If they would just leave them alone. This phenomenon could be called "Peres' relentless campaign," whose victims are MKs who would have liked to vote today for Reuven Rivlin or Colette Avital, but have instead buckled under the pressure and announced they will vote for Shimon Peres, or merely hinted they'd do so - anything to make them get off their backs. There are two such victims in Meretz: Haim Oron, who everyone is convinced planned to vote Rivlin, and Ran Cohen, who intended to vote for Avital. Kadima has between three and six such MKs. There is an unknown number of them in the Pensioners Party, but it is clear that the faction chairman, Moshe Sharoni, wanted to vote for Avital.

Shas' honor. There is a unique subset of campaign victims within Shas. Two of them approached Shas chairman Eli Yishai, proposing to show their ballot to him moments before they slip it into the ballot box. In Shas, everyone is convinced there will be no defectors, because Knesset members know that those who violate Rabbi Ovadia Yosef's commands will receive divine punishment. The question is whether there are Shas MKs who think voting for Peres is a much greater sin than violating the rabbi's commands. It's important to note that it is not only Peres' honor that's on the line, but Rabbi Yosef's as well. If Peres loses, Shas MKs will immediately be suspected of defecting and causing his failure. Even in politics, where trust is scarce, it will be seen as a party that cannot be trusted.

The Labor mystery. The election is to take place today, but there are still many things we don't know. The biggest mystery is the Labor Party itself. It appears the party has decided to vote Avital. But two questions need answering here: One, how many Labor MKs who promised Avital their vote will end up voting Peres in the first round? The Avital camp estimates that three will switch sides; Peres' camp predicts between seven and eight. These defectors will to a large extent determine the gap between Rivlin and Peres. Because if there is one thing that's almost certain it's this: If Avital runs, most of her votes will come from the left and, therefore, Rivlin will take the first round.

Tipping the balance. The second question is far more important. Labor cannot acknowledge (officially, at least) that Avital will not make it to the final round, and the party, therefore, also cannot yet decide which way to vote should she end her bid. The result will be that Labor's 19 MKs will have the freedom to vote for Peres or Rivlin. How many of them will vote Rivlin because they have an unsettled account with Peres? How many will submit an unmarked ballot because they don't forgive Peres for setting up Kadima? Estimates range between three and six MKs. Shelly Yachimovich supports Rivlin openly, and Benjamin Ben-Eliezer and Amir Peretz are known within Labor to be hostile to Peres. And so Labor is the party that will tip the balance and ultimately decide the election.

Deal or no deal? United Torah Judaism's (UTJ) six MKs have excellent reasons to vote for Rivlin. Avraham Ravitz's daughter-in-law is Rivlin's parliamentary aide; Meir Porush and Rivlin are friends; and Moshe Gafni and Yaakov Litzman know him from his long tenure on the Knesset Finance Committee. The question is whether the coalition will strike a deal with some UTJ MKs in return for a vote for Peres, and what it will give them as quid pro quo.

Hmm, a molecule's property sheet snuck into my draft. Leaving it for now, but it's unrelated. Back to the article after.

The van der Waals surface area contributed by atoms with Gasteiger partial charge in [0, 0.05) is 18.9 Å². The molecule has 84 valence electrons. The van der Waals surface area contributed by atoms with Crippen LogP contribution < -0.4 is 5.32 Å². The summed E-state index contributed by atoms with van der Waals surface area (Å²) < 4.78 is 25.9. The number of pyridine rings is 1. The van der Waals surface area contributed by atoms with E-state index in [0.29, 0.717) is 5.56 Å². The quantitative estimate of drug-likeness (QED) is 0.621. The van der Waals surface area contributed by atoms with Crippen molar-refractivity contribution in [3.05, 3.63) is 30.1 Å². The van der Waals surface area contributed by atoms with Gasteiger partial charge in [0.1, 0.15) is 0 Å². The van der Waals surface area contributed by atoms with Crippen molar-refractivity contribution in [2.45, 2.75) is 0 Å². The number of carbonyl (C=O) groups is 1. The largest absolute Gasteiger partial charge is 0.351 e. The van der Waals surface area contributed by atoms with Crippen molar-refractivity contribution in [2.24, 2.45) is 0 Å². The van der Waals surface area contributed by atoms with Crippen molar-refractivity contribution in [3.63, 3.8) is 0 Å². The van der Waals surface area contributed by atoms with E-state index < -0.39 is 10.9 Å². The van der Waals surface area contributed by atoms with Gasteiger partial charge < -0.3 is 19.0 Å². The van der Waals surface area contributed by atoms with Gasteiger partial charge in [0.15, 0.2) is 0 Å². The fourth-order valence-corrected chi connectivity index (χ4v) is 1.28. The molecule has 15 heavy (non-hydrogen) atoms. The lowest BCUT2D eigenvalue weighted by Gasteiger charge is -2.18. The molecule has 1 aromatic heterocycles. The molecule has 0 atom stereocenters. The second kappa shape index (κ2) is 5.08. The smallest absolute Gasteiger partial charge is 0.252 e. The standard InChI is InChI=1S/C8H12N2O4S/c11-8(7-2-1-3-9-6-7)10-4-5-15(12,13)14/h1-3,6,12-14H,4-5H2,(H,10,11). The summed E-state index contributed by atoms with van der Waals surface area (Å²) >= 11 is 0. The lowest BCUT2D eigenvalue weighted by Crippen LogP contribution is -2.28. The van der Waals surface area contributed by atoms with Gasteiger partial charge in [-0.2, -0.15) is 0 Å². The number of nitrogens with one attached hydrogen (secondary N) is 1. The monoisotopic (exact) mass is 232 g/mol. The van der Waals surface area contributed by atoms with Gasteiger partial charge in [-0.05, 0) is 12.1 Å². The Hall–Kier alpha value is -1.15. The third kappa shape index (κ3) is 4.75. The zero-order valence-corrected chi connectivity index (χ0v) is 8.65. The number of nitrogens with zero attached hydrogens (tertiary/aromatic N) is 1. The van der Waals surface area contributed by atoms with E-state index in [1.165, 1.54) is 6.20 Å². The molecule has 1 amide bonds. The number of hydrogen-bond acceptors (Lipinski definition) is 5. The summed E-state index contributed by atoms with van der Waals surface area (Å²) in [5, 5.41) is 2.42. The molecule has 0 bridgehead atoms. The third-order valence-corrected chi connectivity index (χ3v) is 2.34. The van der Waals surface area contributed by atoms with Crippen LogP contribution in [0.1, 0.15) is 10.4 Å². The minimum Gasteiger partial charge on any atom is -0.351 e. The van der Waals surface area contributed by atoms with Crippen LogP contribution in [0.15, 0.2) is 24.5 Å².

The Arabs are not in anyone's pocket. The left assumes the Arabs are in its pocket. In practice, it doesn't work that way. Some claim that four of the 10 Arab MKs will vote Rivlin because of the fair treatment he gave them during his term as Knesset speaker. When a Hadash MK was asked to explain why Arab MKs are not concerned that they will go down as Rivlin supporters, he said the Arab public doesn't really like Peres. Usually no one in the Knesset cares about the positions of MK Abbas Zakur (Ra'am-Ta'al), Wasal Taha (Balad) or Hanna Swaid (Hadash). Many in the Knesset may not even know they exist, but in the presidential elections, they carry exactly the same weight as Ehud Olmert or Benjamin Netanyahu. The Arab factions postponed their decision until yesterday (Ra'am-Ta'al and Hadash) and today (Balad), but even after they decide, the way their MKs actually vote will remain a mystery.

Glamorous isolation. The prevailing view is that Avital will drop out after the first round when it becomes clear that she has no chance of winning. That will leave Peres facing off against Rivlin in the second round, with each needing 61 votes to win. However, in the event of many abstentions (among Arab MKs, for example), it is not entirely clear that this mission is possible and the race may go into a third round of voting. The Basic Law on the President says that a president emerges if in such a situation one of the two candidates drops out and only one candidate proceeds to the third round, in which he runs alone, facing a simple aye or nay vote. The question is whether this is the correct reading of the law. Moreover, would Peres prefer that Avital exit the race after the first or second round? And finally, how many rounds of voting will we have today?